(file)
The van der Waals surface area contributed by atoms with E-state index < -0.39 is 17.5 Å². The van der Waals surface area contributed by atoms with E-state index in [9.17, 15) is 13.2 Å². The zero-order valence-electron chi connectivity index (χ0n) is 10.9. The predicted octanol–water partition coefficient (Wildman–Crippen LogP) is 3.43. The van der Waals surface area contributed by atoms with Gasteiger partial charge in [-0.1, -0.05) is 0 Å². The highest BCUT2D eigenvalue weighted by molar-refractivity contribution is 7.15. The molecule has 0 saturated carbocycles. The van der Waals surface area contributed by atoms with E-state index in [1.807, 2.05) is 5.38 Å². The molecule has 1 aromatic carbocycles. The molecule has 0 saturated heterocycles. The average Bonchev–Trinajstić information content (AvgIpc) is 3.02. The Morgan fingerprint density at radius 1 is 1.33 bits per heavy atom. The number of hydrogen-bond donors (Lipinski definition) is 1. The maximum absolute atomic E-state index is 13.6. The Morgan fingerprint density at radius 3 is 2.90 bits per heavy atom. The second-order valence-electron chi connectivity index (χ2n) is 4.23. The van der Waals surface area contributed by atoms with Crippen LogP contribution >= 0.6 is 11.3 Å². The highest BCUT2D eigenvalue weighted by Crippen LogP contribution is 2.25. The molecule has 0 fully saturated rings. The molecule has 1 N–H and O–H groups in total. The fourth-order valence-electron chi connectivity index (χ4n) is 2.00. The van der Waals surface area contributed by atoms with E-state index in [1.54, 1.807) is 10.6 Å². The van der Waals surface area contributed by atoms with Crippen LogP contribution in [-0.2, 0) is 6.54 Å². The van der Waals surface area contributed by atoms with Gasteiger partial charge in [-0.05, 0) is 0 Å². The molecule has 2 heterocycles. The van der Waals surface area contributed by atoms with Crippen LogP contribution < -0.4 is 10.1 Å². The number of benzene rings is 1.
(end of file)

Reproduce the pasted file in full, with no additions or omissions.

The van der Waals surface area contributed by atoms with E-state index < -0.39 is 17.5 Å². The van der Waals surface area contributed by atoms with E-state index in [9.17, 15) is 13.2 Å². The zero-order valence-electron chi connectivity index (χ0n) is 10.9. The predicted octanol–water partition coefficient (Wildman–Crippen LogP) is 3.43. The van der Waals surface area contributed by atoms with Gasteiger partial charge in [-0.1, -0.05) is 0 Å². The highest BCUT2D eigenvalue weighted by molar-refractivity contribution is 7.15. The molecule has 0 saturated carbocycles. The van der Waals surface area contributed by atoms with E-state index in [1.807, 2.05) is 5.38 Å². The molecule has 1 aromatic carbocycles. The molecule has 0 saturated heterocycles. The average Bonchev–Trinajstić information content (AvgIpc) is 3.02. The Morgan fingerprint density at radius 1 is 1.33 bits per heavy atom. The number of hydrogen-bond donors (Lipinski definition) is 1. The maximum absolute atomic E-state index is 13.6. The Morgan fingerprint density at radius 3 is 2.90 bits per heavy atom. The second-order valence-electron chi connectivity index (χ2n) is 4.23. The van der Waals surface area contributed by atoms with Crippen LogP contribution >= 0.6 is 11.3 Å². The highest BCUT2D eigenvalue weighted by Crippen LogP contribution is 2.25. The molecule has 0 fully saturated rings. The molecule has 1 N–H and O–H groups in total. The fourth-order valence-electron chi connectivity index (χ4n) is 2.00. The van der Waals surface area contributed by atoms with E-state index in [1.54, 1.807) is 10.6 Å². The van der Waals surface area contributed by atoms with Crippen LogP contribution in [-0.2, 0) is 6.54 Å². The van der Waals surface area contributed by atoms with Gasteiger partial charge in [-0.05, 0) is 0 Å². The molecule has 2 heterocycles. The van der Waals surface area contributed by atoms with Crippen LogP contribution < -0.4 is 10.1 Å². The number of benzene rings is 1.